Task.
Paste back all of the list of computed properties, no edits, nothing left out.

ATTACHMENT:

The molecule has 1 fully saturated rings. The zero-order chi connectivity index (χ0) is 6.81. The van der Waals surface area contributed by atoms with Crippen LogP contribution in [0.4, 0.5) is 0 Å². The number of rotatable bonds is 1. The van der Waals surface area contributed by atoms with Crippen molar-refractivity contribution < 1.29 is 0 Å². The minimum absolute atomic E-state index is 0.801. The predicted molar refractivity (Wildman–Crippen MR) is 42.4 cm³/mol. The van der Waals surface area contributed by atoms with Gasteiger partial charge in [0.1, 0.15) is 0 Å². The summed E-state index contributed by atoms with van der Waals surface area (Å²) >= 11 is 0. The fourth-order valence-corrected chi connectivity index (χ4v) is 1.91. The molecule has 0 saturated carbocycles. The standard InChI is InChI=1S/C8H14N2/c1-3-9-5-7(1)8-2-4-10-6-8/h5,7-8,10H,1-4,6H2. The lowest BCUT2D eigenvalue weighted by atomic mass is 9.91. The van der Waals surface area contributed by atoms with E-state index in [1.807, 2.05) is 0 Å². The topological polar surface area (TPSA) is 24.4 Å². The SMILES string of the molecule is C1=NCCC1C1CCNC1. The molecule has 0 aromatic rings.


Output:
The molecule has 1 fully saturated rings. The zero-order chi connectivity index (χ0) is 6.81. The van der Waals surface area contributed by atoms with Crippen LogP contribution in [0.4, 0.5) is 0 Å². The number of rotatable bonds is 1. The van der Waals surface area contributed by atoms with Crippen molar-refractivity contribution < 1.29 is 0 Å². The minimum absolute atomic E-state index is 0.801. The predicted molar refractivity (Wildman–Crippen MR) is 42.4 cm³/mol. The van der Waals surface area contributed by atoms with Gasteiger partial charge in [0.1, 0.15) is 0 Å². The summed E-state index contributed by atoms with van der Waals surface area (Å²) >= 11 is 0. The fourth-order valence-corrected chi connectivity index (χ4v) is 1.91. The molecule has 0 saturated carbocycles. The standard InChI is InChI=1S/C8H14N2/c1-3-9-5-7(1)8-2-4-10-6-8/h5,7-8,10H,1-4,6H2. The lowest BCUT2D eigenvalue weighted by atomic mass is 9.91. The van der Waals surface area contributed by atoms with E-state index in [1.807, 2.05) is 0 Å². The topological polar surface area (TPSA) is 24.4 Å². The SMILES string of the molecule is C1=NCCC1C1CCNC1. The molecule has 0 aromatic rings.